Patti McGill Peterson Center for International and Intercultural Studies
It was three days after the New Year had just begun. January 4th 2012, and I was going to spend 4 months and two weeks in “Sweet! Sweet! T&T!” The trip was for me to gain an educational experience that would enhance my academic interest in the diversity of Caribbean Culture and Society. The initial scope of my research was to expand on a previous research project I completed with the Ronald E. McNair Baccalaureate program entitled You and Yuh Obeah Talk. It focused on the representation of Afro-Caribbean Religious Tradition, Obeah and its effects on members in my family. My travel research grant enabled me to travel to Grenada, a small island north of Trinidad and Tobago where I completed an interview with my uncle that was an important asset to my auto-ethnography. Given the sensitivity and complexity around the topic I had to modify my research while in Trinidad, because of the lack of participation and information I would receive.
While attending different folk performances throughout the Carnival festivities, I noticed that African drumming is an integral part of the different folk dance competitions, musical competitions (Panorama) and in religious rituals and ceremonies of the Orisha (African Traditional Religion) faith. I attended and participated in events such as: 2012 Panorama Finals Competition, (Steelpan musical orchestra competition) Best Village Competition, (folk dance and drumology competitions among the Afro and Indian population), and a ritual ceremony where Orisha drumming initiated the performance. After being moved by the tantalizing sounds of the music produced at these events, I realized there was a distinct connection to the style of the African drumming rhythms and the Steelpan rhythms and I wanted to learn more.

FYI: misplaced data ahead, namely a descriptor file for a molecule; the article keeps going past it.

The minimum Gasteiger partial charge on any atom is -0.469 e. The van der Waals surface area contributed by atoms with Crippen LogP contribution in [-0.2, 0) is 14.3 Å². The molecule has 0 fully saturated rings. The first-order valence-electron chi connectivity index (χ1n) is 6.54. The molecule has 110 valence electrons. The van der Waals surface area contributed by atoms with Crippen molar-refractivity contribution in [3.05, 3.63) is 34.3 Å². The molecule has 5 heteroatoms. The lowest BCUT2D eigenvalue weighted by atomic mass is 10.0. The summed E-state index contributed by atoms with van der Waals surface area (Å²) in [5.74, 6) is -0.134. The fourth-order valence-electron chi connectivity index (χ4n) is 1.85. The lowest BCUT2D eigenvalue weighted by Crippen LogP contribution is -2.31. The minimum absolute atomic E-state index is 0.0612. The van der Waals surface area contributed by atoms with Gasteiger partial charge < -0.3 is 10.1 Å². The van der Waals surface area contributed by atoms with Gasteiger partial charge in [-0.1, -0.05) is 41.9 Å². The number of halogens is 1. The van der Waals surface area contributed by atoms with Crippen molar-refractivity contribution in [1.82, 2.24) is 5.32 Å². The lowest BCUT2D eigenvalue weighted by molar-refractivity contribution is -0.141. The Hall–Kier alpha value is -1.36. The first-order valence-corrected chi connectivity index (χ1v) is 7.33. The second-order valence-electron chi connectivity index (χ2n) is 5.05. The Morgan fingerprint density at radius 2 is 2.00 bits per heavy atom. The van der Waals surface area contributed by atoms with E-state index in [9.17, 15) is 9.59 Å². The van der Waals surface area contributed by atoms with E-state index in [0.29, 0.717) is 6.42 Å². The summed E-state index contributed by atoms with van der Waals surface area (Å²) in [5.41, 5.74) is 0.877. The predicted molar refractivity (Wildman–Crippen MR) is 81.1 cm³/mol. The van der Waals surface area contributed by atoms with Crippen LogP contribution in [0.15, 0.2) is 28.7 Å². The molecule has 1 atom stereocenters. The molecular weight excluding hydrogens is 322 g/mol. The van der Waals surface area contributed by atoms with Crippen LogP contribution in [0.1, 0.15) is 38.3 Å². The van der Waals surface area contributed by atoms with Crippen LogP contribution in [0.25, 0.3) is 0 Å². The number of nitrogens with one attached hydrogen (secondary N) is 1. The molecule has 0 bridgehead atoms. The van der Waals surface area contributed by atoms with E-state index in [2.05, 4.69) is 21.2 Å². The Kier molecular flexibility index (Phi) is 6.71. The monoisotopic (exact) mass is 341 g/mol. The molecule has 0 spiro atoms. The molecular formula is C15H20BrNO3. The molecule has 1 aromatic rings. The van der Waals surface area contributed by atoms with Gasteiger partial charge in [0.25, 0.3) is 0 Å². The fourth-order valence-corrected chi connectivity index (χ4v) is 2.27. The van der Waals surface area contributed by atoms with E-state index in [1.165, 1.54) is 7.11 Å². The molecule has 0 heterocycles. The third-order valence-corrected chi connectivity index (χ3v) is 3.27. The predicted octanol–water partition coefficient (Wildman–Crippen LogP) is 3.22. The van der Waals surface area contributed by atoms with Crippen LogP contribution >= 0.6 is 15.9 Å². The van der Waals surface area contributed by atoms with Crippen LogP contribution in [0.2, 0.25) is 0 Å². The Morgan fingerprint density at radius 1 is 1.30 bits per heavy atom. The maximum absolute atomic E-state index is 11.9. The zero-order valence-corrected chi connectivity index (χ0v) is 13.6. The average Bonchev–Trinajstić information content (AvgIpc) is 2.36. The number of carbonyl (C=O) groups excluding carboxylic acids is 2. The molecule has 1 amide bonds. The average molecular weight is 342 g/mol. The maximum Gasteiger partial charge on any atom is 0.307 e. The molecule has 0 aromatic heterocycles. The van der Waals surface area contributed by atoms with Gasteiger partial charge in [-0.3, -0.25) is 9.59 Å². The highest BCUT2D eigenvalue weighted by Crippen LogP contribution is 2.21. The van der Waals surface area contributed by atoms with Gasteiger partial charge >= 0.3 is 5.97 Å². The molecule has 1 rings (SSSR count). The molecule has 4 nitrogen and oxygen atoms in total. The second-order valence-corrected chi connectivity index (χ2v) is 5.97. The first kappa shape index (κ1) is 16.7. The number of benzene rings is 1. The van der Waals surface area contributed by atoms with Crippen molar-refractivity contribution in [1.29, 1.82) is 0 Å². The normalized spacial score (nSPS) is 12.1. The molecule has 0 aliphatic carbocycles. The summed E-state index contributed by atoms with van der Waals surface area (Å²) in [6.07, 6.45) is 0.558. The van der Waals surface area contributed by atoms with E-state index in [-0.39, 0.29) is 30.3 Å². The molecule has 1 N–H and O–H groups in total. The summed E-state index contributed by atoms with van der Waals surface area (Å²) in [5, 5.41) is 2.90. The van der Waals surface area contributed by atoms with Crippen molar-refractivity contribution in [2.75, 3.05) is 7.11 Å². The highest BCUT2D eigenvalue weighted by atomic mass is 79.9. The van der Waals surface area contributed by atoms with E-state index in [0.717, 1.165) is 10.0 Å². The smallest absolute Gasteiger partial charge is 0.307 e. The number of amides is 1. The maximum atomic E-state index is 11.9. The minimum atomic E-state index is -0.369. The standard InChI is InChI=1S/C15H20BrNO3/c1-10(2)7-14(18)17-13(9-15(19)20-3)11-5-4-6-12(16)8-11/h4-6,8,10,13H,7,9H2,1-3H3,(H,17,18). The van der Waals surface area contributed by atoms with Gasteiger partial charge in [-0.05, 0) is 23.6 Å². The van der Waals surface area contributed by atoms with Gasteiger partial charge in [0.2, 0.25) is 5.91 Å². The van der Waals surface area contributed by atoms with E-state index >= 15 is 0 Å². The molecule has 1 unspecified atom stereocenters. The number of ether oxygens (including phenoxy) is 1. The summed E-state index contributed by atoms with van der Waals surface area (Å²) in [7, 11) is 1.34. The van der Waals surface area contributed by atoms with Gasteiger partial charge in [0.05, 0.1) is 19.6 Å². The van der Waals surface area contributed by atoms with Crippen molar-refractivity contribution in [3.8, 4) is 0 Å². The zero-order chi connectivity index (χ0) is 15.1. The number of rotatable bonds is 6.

The Steelpan instrument was named Trinidad and Tobago’s national instrument in 1992 by former Prime Minister Patrick Manning. It is an emblem of pride for the country, specifically among those of the lower-class communities where the development of Steelpan has its roots. Members of those communities not only identified with the Orisha faith, but some of the members were Orisha drummers and Steelpan players as well. Therefore, the techniques of the Orisha drumming coincided with Steelpan music leaving me to question whether these influences still exist. If there was one way to describe the tantalizing sound and energy that is produced by this instrument, a Trinidadian would say “pan is ah jumbie” in other words pan is a spirit; hence my title “Dey Say: Pan is ah Jumbie.”
Music is an integral part of unfolding the narratives of the history and culture of Trinidad and Tobago. African drumming has preserved its identity throughout Trinidadian society, and it is an integral part of the African religious faith Orisha, which is worshipped in Trinidad and Tobago. My research seeks to find whether or not elements of Orisha drumming rhythms are incorporated in Steelpan music that is arranged today? Both research topics will be combined for my Senior Year project. I plan to return to Trinidad to conduct further research on my topic and hopefully learn how to play both instruments!